This is an excerpt from “Is It Real or Is It Memorex?  The Looming Crisis of the Authenticity of Electronically Stored Information in Commercial Litigation,” written by Thomas E. Hilton with the Forensic & Valuation Services Group at Anders Minkler & Diehl LLP in St. Louis.  Mr. Hilton prepared the article and will be presenting at the Law Education Institute’s National CLE Conference to be held in Vail, Colorado, January 3-7 with tracks covering several practice areas and business valuation.  BVR Legal is a proud sponsor of the event.


An increasing number of federal judges are concerned that electronic records produced for use in litigation may have been altered or manipulated in some way prior to presentation to the court. Additionally, these judges are concerned that the programs or procedures used to create and maintain ESI [electronically stored information] cannot be relied upon to protect the information from alteration by corporate insiders. To lay a proper foundation for the admission of ESI, the court must be able to understand the genealogy of the data: how was the data created, to what extent does it contain computer-generated data as opposed to computer-stored data, who has responsibility for maintaining the integrity of the data, how has the data been maintained, what opportunities have existed for the data to be corrupted or manipulated, how does the specific evidence for admission compare to the underlying data it purports to represent, and whether the ESI satisfies the basic tenets of trustworthiness, accuracy, relevance, and probative value?


With this level of uncertainty surrounding the various aspects of ESI, is it any wonder the admissibility of ESI has become a core issue in litigation? Is it any wonder judges have become increasingly hesitant to admit evidence lacking a traceable pedigree? A relatively recent ruling demonstrates the level of doubt in the minds of judges with respect to the authenticity of proffered ESI in litigation and the resulting impact on its admissibility.


In May 2007, Chief U.S. Magistrate Judge Paul W. Grimm of the District of Maryland rendered an extensive and detailed memorandum opinion addressing the “many interrelated evidentiary issues associated with ESI” in the case of Lorraine v. Markel American Insurance Co., 241 F.R.D. 534, 538 (D. Md. 2007). In this case, Judge Grimm denied both party’s motions for summary judgment because the ESI evidence in support of the motions (particularly e-mails) were not properly authenticated. This opinion stands as the most comprehensive judicial analysis to date on the evidentiary issues affecting ESI and provides useful information to the forensic accounting expert and litigator alike.


Judge Grimm’s opinion sets forth a series of evidentiary hurdles in the form of the Federal Rules of Evidence that must be overcome for ESI to be admissible by the court. Specifically, the judge focused on FRE 901 and 902, which requires a proponent of evidence to establish its authenticity; that the evidence is what the proponent claims it to be, through either extrinsic evidence or self-authentication. FRE 901 provides 10 illustrations of methods of authentication that comply with the rule, and FRE 902 provides 12 methods of “self-authentication” in which extrinsic evidence of authenticity is not required. Judge Grimm’s opinion provides a stern warning to practitioners desiring to proffer ESI to the court, “Unless counsel knows what level of scrutiny will be required, it would be prudent to analyze electronic business records that are essential to his case or her case by the most demanding standard.”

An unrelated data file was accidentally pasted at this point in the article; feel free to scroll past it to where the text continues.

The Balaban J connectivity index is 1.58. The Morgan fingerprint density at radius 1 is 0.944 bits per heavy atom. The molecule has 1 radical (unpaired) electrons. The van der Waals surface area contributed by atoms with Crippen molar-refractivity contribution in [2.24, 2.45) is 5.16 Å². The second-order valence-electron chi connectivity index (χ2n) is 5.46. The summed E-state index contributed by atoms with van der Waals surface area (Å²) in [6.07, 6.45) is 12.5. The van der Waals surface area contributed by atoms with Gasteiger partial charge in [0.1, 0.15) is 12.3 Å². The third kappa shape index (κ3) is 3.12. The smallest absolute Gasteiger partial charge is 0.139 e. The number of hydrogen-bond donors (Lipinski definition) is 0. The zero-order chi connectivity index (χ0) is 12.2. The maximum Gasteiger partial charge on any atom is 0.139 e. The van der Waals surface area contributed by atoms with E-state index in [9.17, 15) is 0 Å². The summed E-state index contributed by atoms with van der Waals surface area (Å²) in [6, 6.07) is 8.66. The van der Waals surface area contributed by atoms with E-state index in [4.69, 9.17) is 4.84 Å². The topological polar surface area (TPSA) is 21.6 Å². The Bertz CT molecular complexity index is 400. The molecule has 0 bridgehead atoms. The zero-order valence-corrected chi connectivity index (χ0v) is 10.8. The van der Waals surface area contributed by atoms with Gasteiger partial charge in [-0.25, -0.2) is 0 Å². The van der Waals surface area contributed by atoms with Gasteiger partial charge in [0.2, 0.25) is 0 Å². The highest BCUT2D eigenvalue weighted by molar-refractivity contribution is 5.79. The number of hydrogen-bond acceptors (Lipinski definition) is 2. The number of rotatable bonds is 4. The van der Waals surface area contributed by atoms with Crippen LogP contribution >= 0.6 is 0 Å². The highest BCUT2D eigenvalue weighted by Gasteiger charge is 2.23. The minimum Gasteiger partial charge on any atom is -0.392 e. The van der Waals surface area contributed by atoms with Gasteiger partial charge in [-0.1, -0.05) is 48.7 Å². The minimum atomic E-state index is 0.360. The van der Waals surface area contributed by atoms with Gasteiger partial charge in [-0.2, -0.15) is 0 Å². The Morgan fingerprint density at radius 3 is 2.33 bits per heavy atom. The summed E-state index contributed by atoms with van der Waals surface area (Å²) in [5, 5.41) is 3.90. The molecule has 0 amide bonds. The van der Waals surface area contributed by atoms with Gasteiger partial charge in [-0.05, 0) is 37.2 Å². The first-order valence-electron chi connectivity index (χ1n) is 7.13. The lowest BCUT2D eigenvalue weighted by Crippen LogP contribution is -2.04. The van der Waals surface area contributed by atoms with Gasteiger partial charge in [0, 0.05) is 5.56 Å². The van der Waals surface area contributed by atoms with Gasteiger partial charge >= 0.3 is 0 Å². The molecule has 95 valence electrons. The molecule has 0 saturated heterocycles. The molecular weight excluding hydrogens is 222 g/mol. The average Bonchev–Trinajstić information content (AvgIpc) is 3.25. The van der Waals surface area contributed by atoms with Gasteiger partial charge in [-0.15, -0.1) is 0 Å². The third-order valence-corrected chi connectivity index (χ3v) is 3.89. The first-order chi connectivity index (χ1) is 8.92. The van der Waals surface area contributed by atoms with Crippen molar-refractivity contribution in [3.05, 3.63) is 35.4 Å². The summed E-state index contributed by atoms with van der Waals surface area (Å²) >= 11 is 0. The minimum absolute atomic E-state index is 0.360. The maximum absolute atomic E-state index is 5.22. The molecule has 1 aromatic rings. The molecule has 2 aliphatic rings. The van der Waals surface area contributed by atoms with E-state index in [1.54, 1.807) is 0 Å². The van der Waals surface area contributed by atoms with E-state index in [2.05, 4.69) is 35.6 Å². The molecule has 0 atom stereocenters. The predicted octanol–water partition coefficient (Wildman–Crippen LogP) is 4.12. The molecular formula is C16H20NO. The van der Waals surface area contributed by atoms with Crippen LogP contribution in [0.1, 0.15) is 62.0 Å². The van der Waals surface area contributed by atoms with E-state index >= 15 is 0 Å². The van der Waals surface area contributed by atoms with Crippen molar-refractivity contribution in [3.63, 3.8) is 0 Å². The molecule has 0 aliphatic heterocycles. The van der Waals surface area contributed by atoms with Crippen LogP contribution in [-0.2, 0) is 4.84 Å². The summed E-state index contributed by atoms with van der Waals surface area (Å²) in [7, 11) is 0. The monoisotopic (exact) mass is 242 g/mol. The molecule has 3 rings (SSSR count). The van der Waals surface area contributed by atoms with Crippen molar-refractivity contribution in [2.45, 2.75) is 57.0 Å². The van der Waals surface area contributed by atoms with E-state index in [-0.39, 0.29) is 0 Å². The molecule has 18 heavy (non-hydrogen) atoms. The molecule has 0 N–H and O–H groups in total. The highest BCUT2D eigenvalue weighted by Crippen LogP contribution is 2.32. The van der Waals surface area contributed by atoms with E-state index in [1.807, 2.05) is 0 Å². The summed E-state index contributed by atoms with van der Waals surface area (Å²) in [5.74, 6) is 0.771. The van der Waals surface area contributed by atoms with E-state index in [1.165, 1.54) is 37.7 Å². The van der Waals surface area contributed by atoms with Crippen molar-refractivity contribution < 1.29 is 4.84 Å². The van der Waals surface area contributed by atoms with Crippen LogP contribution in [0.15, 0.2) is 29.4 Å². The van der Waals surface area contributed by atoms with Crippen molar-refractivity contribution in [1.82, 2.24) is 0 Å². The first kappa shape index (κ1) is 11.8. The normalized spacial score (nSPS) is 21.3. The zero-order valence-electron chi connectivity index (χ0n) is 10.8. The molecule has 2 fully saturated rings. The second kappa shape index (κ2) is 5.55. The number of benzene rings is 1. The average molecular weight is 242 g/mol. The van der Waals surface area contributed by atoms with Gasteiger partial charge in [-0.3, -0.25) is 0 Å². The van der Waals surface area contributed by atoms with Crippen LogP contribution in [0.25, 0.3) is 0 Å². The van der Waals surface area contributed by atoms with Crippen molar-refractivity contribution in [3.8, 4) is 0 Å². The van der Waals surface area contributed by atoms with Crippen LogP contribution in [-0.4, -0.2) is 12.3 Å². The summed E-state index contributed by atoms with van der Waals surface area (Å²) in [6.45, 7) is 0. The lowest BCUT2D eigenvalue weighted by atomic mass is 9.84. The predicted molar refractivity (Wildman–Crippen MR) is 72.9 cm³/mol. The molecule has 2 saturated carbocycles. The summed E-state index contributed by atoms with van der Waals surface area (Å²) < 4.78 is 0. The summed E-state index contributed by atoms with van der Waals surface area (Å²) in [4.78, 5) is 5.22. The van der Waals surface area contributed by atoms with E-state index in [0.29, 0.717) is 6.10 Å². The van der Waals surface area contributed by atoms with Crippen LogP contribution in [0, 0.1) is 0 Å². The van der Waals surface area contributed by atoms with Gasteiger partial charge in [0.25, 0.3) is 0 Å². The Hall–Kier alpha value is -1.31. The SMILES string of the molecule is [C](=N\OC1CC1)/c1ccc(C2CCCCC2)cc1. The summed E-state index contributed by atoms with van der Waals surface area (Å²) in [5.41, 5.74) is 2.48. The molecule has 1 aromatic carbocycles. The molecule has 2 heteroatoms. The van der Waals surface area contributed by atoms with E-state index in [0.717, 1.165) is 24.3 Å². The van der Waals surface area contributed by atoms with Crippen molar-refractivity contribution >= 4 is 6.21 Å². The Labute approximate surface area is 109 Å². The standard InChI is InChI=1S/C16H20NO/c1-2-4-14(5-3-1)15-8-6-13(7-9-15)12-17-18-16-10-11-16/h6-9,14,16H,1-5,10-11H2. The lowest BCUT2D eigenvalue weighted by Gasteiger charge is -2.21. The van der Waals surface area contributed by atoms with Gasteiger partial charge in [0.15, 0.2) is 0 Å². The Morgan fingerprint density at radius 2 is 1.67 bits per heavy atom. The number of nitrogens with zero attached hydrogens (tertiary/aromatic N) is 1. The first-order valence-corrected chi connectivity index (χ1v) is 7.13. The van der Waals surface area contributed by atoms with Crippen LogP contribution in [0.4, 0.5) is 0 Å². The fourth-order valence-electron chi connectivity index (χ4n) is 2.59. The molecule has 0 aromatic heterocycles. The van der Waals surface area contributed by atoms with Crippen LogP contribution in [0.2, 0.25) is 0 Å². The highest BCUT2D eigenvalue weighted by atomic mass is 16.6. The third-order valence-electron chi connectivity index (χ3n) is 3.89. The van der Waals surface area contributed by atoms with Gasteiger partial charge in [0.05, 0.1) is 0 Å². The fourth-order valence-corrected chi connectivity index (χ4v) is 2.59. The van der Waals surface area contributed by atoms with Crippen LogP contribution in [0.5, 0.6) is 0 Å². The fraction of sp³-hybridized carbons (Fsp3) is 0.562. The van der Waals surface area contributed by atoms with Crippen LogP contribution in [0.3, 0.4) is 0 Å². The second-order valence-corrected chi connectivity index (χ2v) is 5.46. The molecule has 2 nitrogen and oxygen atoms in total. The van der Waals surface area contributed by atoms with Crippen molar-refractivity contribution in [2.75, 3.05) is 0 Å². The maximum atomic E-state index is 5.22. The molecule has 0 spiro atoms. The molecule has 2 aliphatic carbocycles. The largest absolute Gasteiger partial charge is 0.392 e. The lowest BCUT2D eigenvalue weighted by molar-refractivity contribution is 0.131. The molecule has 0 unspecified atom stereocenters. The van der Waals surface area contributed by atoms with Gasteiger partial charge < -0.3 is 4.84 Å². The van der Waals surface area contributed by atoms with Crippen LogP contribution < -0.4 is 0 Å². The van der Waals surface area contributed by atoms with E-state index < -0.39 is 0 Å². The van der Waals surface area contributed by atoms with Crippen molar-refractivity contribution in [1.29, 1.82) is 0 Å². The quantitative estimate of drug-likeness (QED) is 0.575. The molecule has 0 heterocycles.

In March 2008, The Sedona Conference Working Group on Electronic Document Retention & Production issued The Sedona Conference Commentary on ESI Evidence & Admissibility (Commentary). This document and a wealth of others can be found at This document is replete with references to Lorraine and quotes the opinion of Judge Grimm throughout its 21 pages of text. This  publication, while not authoritative, provides the thinking of some of the best legal minds in the nation on the issue of authentication of ESI for purposes of litigation.


The Commentary explains that various types of ESI require different approaches for authentication, and explains how the various illustrations under FRE 901 and 902 may assist in the authentication process for the various types of ESI, such as e-mail, website postings, text messages, chat room content, and computer-stored records. Examples of a universally applicable authentication method would include a witness with personal knowledge (FRE 901). Absent such evidence, authentication would result from distinctly different methods that run to the distinctive characteristics of the given data. The appendix provides helpful guidance in the form of checklists, decision trees and practice tips to assist practitioners in determining whether the proper authentication that might be deemed conclusive by the court can be achieved.


Again, this is only an excerpt.